Nicola Sturgeon has confirmed that Glasgow will be able to move down a lockdown level on Saturday.
Scotland’s biggest city has been stuck in Level 3 lockdown restrictions, while the rest of the mainland was moved to Level 2.
Due to the spread of the so-called Indian variant in some parts of the city, the Scottish Government decided to keep Glasgow in the higher level in a bid to get cases down.
Testing and vaccination programmes were ramped up in the south side of the city in a bid to stem the rapid spread of the virus.
From Saturday, Glaswegians will be able to meet six people from three households indoors and can stay overnight. They will also be allowed to meet eight people from eight different households outdoors for the first time in months.
Glaswegians will also be allowed to leave the council boundary to travel to other parts of the country, including to England and Wales.
Cinemas, bingo halls, concert halls, pubs, gyms, restaurants and stadiums will be allowed to open. People will be allowed to drink inside a restaurant or a pub like the rest of the country as well.
Sturgeon said parts of Scotland could move from Level 2 to Level 1 of the five tiers of restrictions, which run from 0-4.
But Edinburgh and Midlothian, Dundee, East Dunbartonshire, Renfrewshire and East Renfrewshire, the three Ayrshire areas, North and South Lanarkshire and Clackmannanshire and Stirling will remain in Level 2.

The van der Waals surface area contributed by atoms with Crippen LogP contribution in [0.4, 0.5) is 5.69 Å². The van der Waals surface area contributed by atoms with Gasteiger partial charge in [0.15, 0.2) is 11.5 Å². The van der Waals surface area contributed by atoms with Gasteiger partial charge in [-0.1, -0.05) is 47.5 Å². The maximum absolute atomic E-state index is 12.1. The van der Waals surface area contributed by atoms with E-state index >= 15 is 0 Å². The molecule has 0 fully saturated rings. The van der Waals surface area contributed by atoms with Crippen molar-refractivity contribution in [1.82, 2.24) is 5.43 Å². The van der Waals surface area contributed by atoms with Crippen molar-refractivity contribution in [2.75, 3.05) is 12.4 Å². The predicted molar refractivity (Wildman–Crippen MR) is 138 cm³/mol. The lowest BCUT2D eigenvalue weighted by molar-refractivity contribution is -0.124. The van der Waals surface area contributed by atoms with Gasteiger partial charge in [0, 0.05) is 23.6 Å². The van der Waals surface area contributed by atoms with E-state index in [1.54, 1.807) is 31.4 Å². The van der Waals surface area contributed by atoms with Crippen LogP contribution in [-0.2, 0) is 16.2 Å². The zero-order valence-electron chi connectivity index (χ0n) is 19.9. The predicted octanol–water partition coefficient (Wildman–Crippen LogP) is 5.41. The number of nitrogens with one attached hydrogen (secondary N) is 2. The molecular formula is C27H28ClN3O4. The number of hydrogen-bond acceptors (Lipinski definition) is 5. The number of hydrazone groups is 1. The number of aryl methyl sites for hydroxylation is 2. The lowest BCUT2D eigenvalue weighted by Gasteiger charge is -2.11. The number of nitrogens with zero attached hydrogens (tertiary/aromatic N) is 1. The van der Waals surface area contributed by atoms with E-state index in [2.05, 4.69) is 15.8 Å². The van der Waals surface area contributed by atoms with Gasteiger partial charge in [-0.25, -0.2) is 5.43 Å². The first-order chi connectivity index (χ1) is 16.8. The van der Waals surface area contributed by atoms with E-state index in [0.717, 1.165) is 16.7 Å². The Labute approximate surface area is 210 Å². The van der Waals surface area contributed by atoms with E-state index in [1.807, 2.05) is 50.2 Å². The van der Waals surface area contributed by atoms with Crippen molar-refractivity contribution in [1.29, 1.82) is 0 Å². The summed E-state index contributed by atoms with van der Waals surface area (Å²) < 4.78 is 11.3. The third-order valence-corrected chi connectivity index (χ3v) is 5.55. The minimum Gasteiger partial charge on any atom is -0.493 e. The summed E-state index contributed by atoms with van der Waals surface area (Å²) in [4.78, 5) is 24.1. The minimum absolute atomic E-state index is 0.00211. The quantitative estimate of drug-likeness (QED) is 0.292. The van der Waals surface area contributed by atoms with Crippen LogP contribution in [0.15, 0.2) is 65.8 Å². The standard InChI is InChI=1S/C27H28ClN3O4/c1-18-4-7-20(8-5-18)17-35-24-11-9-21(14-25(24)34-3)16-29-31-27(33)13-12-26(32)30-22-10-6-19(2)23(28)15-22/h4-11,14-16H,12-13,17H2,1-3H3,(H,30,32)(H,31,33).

Those in Level 1 areas can meet outside and indoors in public places in larger groups.
Numbers at events, weddings and funerals can also increase, and pubs can open slightly later indoors.
Scotland currently has the highest rate of new cases of Covid-19 of the four nations of the UK.
But Sturgeon said there are “many parts of mainland Scotland where cases are at very low levels and broadly stable or where case numbers might appear to be rising, but we are assured that they relate to clusters that are being managed”.
Tracy Black, CBI Scotland director, said: “Businesses across Glasgow will be relieved to see an end to level three restrictions finally in sight – for hard hit sectors like hospitality, leisure and tourism in areas now moving to level one, the further easing of restrictions will provide a much-needed boost as they look to make the most of the summer trading period.
“While support from the UK and Scottish governments has helped to keep many firms afloat, nothing can compete with normal trading and businesses will be looking to claw back revenues lost over the past twelve months.
“For those areas that remain under tighter restrictions, owners and staff will have their fingers crossed that health data allows for a further easing of restrictions in the very near future,” Black continued.
“Firms across the country are also looking for clarity as soon as possible on the Scottish Government’s plans for social distancing requirements and Covid-status certification for the weeks and months ahead.”
David Lonsdale, director of the Scottish Retail Consortium, said: “The easing of the curfew on trading hours is good news for customers in certain local authority areas, and for those businesses directly affected – including coffee shops and quick service restaurants – which can welcome more customers in-store for longer. It’s also good news for their suppliers.
“That said, the patchwork quilt of differing rules and restrictions which apply in each of the 32 local authorities does add to operational complexity.
“While the thrust of the easing is undoubtedly encouraging, many retailers and hospitality businesses rely on the economic eco-system that office workers provide – and their long awaited return is vital to bringing back the shopper footfall and energy that is desperately needed; especially in our city centres.”
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